Guillermo Capital Budgeting Guillermo Is Faced With Essay

Length: 4 pages Sources: 3 Subject: Business Type: Essay Paper: #47776313 Related Topics: Capital Budgeting, Net Present Value, Budget Cuts, Income Tax
Excerpt from Essay :

Guillermo Capital Budgeting

Guillermo is faced with a difficult operating environment. Competition has intensified, and this is driving down his margins. At the same time, labor costs are rising. This is putting a squeeze on Guillermo. At present, it does not look like he can compete head to head against his new rival, as that rival is using a technological competitive advantage to outcompete Guillermo. As a result, Guillermo is now faced with three different options for revitalizing his business. The first is to become a broker for a high-tech competitor based in Norway, a move that would take him out of the manufacturing business. The second is that he could add value to his existing product perhaps allowing him to improve his margins. Guillermo's third option is to adopt the Norwegian company's technology, as this would lower his cost of production significantly, restoring some of his net margin.

In order to evaluate these three disparate alternatives, there are two major considerations. The first is strategic -- which of these strategies offers the best potential for long-term growth. The second is financial. Making financial decisions such as this is termed capital budgeting -- specifically referring to decisions about where to invest the company's capital. There are three main capital budgeting techniques: net present value (NPV), internal rate of return (IRR) and payback period. This paper will analyze the merits of each of these three and then make recommendations to Guillermo.

The first method is the payback period. This method simply refers to the time it takes the company to earn back its initial investment in the project (Accounting for Management, 2011). This method is simple, but it is highly flawed. It only accounts for cash flows up until the point where the payback has been achieved. Future cash flows beyond that point, however, can contribute greatly to the


However, the further into the future the flows are, the riskier they are, so there is some merit to ignoring risky flows. However, that payback period does not include all cash flows incremental to the project is a serious flaw, and this usually discourages modern managers from using this method to make capital budgeting decisions.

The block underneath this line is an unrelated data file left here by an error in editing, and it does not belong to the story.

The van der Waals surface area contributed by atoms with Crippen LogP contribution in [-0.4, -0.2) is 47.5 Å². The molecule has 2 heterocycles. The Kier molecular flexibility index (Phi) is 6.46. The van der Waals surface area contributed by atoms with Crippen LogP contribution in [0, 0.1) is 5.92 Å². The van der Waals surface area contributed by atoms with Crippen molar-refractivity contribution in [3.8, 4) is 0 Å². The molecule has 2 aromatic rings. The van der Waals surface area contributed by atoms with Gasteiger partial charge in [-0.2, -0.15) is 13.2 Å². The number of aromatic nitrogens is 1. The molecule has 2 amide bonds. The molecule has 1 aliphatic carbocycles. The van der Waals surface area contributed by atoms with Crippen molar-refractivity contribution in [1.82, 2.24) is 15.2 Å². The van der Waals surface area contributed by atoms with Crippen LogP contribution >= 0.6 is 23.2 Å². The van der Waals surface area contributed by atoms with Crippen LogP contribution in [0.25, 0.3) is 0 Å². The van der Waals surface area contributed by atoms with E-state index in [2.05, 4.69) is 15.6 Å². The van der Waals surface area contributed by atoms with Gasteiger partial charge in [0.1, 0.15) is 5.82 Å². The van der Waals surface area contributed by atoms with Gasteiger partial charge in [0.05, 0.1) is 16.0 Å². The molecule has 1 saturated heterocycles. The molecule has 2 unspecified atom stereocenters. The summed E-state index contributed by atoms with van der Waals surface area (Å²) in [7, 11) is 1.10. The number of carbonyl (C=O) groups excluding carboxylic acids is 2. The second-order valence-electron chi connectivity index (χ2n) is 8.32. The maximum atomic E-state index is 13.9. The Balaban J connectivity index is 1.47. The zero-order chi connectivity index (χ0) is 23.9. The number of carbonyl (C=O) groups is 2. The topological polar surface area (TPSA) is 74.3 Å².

The second method is the internal rate of return. The internal rate of return is the rate of return for the project that will result in an NPV of zero. A higher IRR therefore is ideal in the evaluation of a given project (Baker, 2000). The downside to IRR, especially compared to NPV, is that the IRR does not take into account the size of the project. Thus, IRR is a poor method of making capital budgeting decisions between projects that for whatever reason are mutually exclusive. The project with the higher IRR might have a much lower NPV, and therefore contribute less to the company's wealth. However, the IRR is sometimes a valuable way to distinguish between projects.

The net present value is the best method for making capital budgeting decisions. The net present value is based on the time value of money. The NPV is the present day value of the future cash flows that are incremental to the project (Investopedia, 2012). Thus, the decision is being rendered on all of the future cash flows, and these are adjusted for the risk that is associated with either the project or the firm. In theory, any project with a net present value over zero should be undertaken, because that…

Sources Used in Documents:

Works Cited:

Accounting for Management. (2011). Payback period method for capital budgeting decisions. Accounting for Management. Retrieved February 11, 2012 from

Baker, S. (2000). Perils of the internal rate of return. University of South Carolina. Retrieved February 11, 2012 from

Investopedia. (2012). Net present value -- NPV. Investopedia. Retrieved February 11, 2012 from

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